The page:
OF Gerardo Parra .270 5 .309 86 .312 .122 17.7% 7.0% 1.0
C Martin Maldonado .241 3 .311 97 .322 .137 22.0% 9.1% 0.4
INF Elian Herrera .231 0 .269 66 .274 .071 25.4% 3.4% -0.3
OF Logan Schafer .210 1 .250 51 .281 .099 19.8% 7.7% -0.2
OF Shane Peterson .271 3 .315 98 .329 .100 24.0% 9.1% 0.2
INF Luis Jimenez .236 1 .270 79 .276 .115 21.0% 2.1% -0.3
Total   .264 138 .318 100 .322 .140 18.9% 6.8% 22.7

As an offense, the Brewers will be right around league average, which is an upgrade from 2014. The team’s OBP and wOBA should be slightly better, thanks to a hopefully healthy Braun and with Lind now in the fold. However, walk rate will continue to haunt the Brewers.

I have only two players reaching the 20 home run plateau, but Khris Davis and even Lind could easily hit that number. Davis will need to improve on the changeup, though.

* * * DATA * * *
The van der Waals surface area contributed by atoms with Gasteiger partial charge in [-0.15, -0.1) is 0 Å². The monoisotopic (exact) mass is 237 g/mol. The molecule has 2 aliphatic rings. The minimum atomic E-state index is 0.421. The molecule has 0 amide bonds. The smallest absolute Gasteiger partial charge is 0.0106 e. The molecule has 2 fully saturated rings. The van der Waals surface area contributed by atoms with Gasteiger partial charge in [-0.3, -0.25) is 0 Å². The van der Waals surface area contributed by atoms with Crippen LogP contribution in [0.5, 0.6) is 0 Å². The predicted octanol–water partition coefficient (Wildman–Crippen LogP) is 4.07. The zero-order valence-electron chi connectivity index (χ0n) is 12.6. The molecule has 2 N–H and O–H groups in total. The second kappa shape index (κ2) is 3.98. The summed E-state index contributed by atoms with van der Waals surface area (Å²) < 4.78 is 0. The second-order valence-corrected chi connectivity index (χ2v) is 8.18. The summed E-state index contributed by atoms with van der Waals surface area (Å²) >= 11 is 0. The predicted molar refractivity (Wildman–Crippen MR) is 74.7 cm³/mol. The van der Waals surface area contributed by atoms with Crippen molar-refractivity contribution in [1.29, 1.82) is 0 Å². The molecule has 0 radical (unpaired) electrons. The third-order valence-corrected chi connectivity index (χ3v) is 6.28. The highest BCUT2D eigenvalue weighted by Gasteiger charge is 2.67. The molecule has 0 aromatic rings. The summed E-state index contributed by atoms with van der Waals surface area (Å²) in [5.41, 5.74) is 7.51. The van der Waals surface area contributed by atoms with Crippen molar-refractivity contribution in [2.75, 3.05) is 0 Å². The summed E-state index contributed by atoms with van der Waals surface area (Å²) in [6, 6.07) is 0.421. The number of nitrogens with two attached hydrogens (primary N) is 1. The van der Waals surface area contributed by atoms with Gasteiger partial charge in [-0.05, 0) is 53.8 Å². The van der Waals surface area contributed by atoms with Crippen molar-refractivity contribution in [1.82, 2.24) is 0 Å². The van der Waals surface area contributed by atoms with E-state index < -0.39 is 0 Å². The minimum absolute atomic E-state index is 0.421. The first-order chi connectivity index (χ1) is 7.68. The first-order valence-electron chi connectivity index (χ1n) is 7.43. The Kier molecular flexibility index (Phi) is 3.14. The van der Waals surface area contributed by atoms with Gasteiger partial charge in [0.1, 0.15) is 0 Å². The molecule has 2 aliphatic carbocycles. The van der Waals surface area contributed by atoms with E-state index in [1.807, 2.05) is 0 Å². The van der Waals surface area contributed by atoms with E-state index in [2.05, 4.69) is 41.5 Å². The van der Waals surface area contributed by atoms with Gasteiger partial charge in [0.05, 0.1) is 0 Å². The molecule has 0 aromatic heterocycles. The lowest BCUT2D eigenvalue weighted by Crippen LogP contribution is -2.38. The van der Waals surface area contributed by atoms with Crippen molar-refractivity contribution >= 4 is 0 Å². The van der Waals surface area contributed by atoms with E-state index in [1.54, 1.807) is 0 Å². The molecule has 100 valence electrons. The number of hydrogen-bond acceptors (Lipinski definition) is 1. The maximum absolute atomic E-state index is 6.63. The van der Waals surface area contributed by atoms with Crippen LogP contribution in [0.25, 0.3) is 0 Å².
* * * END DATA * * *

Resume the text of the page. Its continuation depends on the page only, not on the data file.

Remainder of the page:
There are a few other players I’d like to talk more about to give you a better understanding of why I believe they’ll perform like my projections predict.

Ryan Braun

A lot of Braun’s struggles last season can be blamed on his thumb, and if you think performance-enhancing drugs had anything to do with it, you clearly didn’t watch enough Brewers’ games. And that’s not me being biased. I’ll never wear his jersey again because of what he did. His thumb numbness made it hard for him to pull the ball, and he would roll over on it more times than not. Braun’s career average when pulling the ball sits at .406, but he hit just .298 on balls to left field in ’14. Imagine swinging at an inside pitch without being able to feel your thumb. It just sounds brutal. If Braun’s thumb is healthy (all signs point to that it is), he should return to MVP-form. His WAR would’ve been higher if not for his lackluster defense in right field (-6.6 UZR).